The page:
Thursday, June 12, 2008
COBOL causes brain damage
Back in the summer of '58, the US government (hint, this might be the first clue that there is a problem), emboldened by its continuing success on the world stage, decided to define a computer language. It gathered all the luminaries that Captain GraceHopper could locate and invited all the computer companies to a massive confab in Washington DC. Their plan was straightforward: the computer industry would standardize on one language. All the greatest language theorists were gathered into one group that would produce a specification for this ultimate language within three years.
As an afterthought, a bunch of file clerks and administrative assistants were tasked to survey then-current languages in order to produce a bureaucratic structure for managing the language long term. (clue number two, doesn't this feel like enterprisey architecture). The language definition group were a bunch of long-hairs who would never be able to move quickly enough to do anything that had quality and speed to market at the same time.
These guys might not have understood languages, but they knew paperwork, deadlines, and politics. They were given six months. They took just four and so COBOL-59 was born. The government immediately announced it would accept no other language in its contracts (regardless of whether something else would have been better, faster or cheaper). The industry instead of collaborating, had this most wonderful early CMMi like mindset shoved down their throat where they presented a tombstone (Powerpoint didn't exist back then) and then immediately disbanded.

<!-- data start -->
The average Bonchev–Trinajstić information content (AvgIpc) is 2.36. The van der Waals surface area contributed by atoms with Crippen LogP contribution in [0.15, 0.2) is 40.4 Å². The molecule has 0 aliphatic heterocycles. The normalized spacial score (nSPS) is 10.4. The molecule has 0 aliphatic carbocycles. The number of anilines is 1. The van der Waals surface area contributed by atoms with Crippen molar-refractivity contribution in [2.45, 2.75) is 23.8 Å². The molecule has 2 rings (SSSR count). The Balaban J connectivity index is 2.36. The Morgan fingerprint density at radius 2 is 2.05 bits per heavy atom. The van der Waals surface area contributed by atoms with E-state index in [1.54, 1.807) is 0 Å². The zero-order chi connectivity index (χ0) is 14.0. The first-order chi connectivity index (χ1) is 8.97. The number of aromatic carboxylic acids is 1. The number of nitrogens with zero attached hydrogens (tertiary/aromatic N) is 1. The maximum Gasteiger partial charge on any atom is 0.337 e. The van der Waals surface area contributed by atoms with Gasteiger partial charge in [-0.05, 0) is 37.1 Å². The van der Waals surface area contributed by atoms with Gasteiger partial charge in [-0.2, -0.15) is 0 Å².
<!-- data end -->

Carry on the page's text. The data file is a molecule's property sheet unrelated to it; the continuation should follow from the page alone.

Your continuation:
In order to give the Federal government some credit, we have to acknowledge that there were many languages even worse than COBOL, where RPG and Smalltalk come to mind. Anyway, if you fast forward to the year 2008 imagine being in a large enterprise or even in remote parts of India where you have been asked to maintain a 30 year old COBOL application while the rest of the world discovers the possibilities of the Internet. If you fit this demographic, you should slap yourself silly for not just bad career planning, but for falling asleep at the wheel.
One may conclude that COBOL doesn't cause brain damage but that brain damage did cause COBOL...